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Wednesday, May 29, 2024

ACT’s first female Senator remembered as trailblazer

The ACT’s first female Senator, Susan Ryan, 77, has been remembered as a trailblazer following her death this week.

Ms Ryan achieved many firsts in life – she was the first woman Senator for the ACT when, as a 33-year-old single parent, she was elected in 1975; and was also the first woman to hold a Cabinet role in a federal Labor Government, as Minister for Education and Youth Affairs and Minister Assisting the Prime Minister for the Status of Women in the Hawke Government, and later as Special Minister of State. Susan was also Australia’s first Age Discrimination Commissioner from 2011 to 2016.

Australian National University (ANU) Vice-Chancellor, Professor Brian Schmidt described Ms Ryan as “one of our University’s most distinguished alumna”.

“Susan blazed many trails and showed extraordinary leadership,” Prof Schmidt said.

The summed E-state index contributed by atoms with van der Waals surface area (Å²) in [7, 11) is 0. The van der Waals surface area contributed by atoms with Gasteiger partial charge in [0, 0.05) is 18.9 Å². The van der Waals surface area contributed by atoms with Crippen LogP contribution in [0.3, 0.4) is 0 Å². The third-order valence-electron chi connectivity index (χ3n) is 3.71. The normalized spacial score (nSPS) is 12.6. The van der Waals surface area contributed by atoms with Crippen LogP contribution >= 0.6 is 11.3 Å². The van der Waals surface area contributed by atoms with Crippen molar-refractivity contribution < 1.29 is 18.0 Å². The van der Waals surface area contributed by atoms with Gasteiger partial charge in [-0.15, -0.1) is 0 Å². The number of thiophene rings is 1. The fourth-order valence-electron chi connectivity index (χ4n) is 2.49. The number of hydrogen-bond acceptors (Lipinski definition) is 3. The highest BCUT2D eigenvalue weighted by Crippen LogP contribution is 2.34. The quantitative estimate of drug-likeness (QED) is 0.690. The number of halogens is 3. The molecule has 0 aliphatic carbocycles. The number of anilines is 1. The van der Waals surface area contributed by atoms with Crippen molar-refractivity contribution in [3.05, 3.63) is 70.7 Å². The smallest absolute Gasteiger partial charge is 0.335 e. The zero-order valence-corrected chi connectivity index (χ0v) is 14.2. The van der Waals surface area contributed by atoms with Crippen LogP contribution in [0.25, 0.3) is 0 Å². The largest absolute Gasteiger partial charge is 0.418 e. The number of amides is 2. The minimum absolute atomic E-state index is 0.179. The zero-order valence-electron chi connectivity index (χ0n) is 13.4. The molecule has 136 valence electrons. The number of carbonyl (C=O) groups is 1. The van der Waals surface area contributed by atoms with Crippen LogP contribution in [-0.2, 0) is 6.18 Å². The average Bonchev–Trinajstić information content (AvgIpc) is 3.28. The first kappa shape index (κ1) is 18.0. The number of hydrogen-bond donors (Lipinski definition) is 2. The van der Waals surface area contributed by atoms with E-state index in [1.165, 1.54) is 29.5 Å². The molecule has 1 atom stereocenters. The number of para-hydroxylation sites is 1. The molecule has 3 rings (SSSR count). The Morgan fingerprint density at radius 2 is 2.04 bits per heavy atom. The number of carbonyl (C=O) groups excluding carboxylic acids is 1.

“The Sex Discrimination Act 1984, which Susan introduced into the Parliament of Australia, gave Australian women equal rights in the workforce for the first time. It took exceptional political and personal courage for Susan to demand change and bring it about.

“We at ANU continue to follow her lead in championing equity and striving for gender equality. In that respect, and in so many others, Susan Ryan was an exemplar for every ANU student, and everyone who wants to change their world.”

Former Australian National University (ANU) Chancellor, Gareth Evans reflected on his experiences with Susan. 

“A wrenching loss. Susan was a wonderful Cabinet and Senate colleague, a great supporter of ANU, and a great Australian,” said Mr Evans.

“Her contributions to ending discrimination against women and other vulnerable Australians were legion and legendary, and will be long remembered,” he said.

S”usan was, and remains, a giant in our community and although a terrible loss, her passing does give us the opportunity to reflect on and celebrate the remarkable legacy of someone who genuinely did change our world,” said Prof Schmidt.

“In Susan’s own words, ‘nothing is more important than ensuring, as far as laws can, that people are not discriminated against or unfairly denied the opportunities that most of us enjoy’.”

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